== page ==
click to enlarge CALEB WALSH ILLUSTRATION
Caleb Walsh illustration

The now iconic yin yang symbol originated in 1991, when it presented itself to me in holographic-sticker form in a pizza parlor sticker machine. The yin yang was an odd, eye-catching form made of starkly contrasted shapes that were familiar and also foreign: a circle with an S shape inside, separating a black side from a holographic silver side, then additional, smaller circles within those shapes, in opposite colors as the side they were on, creating more contrast. There were lots of symbols in the world that I didn't understand. I was 5, after all.

I gathered some facts:

  • A single sticker was ejected from the sticker machine between two pieces of cardboard.
  • It cost two quarters.
  • There was another yin yang design in the sticker machine, this one with a cobra slithering out of the two smaller circles.
  • The cobra could be a sexual metaphor, since penises were snakes. (My cousin David told me that.)

The yin yang, I deduced, was a symbol of sex, something dark and mysterious I should stay away from.

The yin yang then wallowed in obscurity until 1995, when my Uncle Drew gave me a set of Pogs for my ninth birthday. Not every uncle is creepy, but the fact that you usually want to specify whether or not an uncle is is a pretty solid indicator of how many creepy ones there are. This one was creepy.

Many of the Pogs were "sexy skeleton" themed: skeletons in bikinis, skeletons posing like pinup girls, skeletons caught in the act of dropping a hanky and, randomly, skeletons playing golf. The set also included a silver slammer engraved with a yin yang. The sexual imagery was much more obvious to me now, as I was more mature and worldly. The interior shapes depicted two bodies interlacing; the circles on either side representing those bodies' holes. There was probably more to it, too, that I didn't understand because I was too young.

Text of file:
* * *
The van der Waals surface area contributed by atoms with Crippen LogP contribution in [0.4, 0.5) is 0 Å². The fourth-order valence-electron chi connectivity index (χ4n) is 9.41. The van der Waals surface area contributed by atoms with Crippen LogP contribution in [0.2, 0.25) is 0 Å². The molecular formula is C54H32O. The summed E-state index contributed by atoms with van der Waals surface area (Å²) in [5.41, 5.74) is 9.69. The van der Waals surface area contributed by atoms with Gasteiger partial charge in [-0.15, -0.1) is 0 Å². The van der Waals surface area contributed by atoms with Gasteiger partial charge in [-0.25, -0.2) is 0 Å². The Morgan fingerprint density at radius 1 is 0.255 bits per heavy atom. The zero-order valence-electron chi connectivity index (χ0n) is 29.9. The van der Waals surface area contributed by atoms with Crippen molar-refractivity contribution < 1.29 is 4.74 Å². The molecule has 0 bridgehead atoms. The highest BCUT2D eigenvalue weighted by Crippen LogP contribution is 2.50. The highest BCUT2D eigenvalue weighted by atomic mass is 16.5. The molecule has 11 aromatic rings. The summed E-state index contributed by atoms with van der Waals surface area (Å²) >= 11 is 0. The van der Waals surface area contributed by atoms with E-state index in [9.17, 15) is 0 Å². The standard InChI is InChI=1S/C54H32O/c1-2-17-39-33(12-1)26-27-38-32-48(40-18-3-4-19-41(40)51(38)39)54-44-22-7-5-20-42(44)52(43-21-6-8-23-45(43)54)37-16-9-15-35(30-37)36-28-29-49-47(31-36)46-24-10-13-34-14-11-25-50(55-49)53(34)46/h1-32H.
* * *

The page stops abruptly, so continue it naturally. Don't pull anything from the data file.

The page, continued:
"Disgusting," I thought, and quickly (though unintentionally) lost all my Pogs in a swift recess time defeat "for keeps."

By 1997, I had begun my collection of smiley face T-shirts. What had started as a mild interest in the expressive yellow form quickly turned into an all-out obsession once I figured out that exaggerating a new interest could diminish my previous reputation of being obsessed with cats, which now, at 12 years old, seemed babyish and embarrassing. At Claire's, looking for smiley face accessories to wear with my smiley face shirts, I found a pair of earrings emblazoned with the yin yang. The symbol was making another emergence into current teenage trends. I reacted to it as though I had found someone's secret porn stash, stuffing the earrings back into the jewelry rack and, red-faced, fleeing from the store before anyone saw what I was looking at. I thought about the earrings later, like a dirty secret, wishing I had looked at them for a few moments longer.

Soon, the yin yang was on every choker necklace, skateboard and blacklight poster I came across. Or maybe I just noticed the symbol more because I was entering my teen years and was becoming more interested in sex and therefore more likely to see it.

At the bottom of a "prize candle" I lit for ambiance while listening to CDs and staring at my bedroom ceiling, I found a small metal yin yang charm. Alone in my room, I considered this symbol with more open-mindedness than I ever had before, rolling it around in my palm, rubbing wax out of its crevices. Maybe the yin yang wasn't something I needed to fear anymore. I could reinterpret its meaning to be something useful in my life instead of symbolic of all the things I didn't understand. Maybe, I thought, symbols don't have to have the same meaning for you that they do for other people. ♦

Chelsea Martin is the Spokane-based author of five books, including Caca Dolce: Essays from a Lowbrow Life. Her website is jerkethics.com.

Norman Rockwell's America @ Northwest Museum of Arts & Culture

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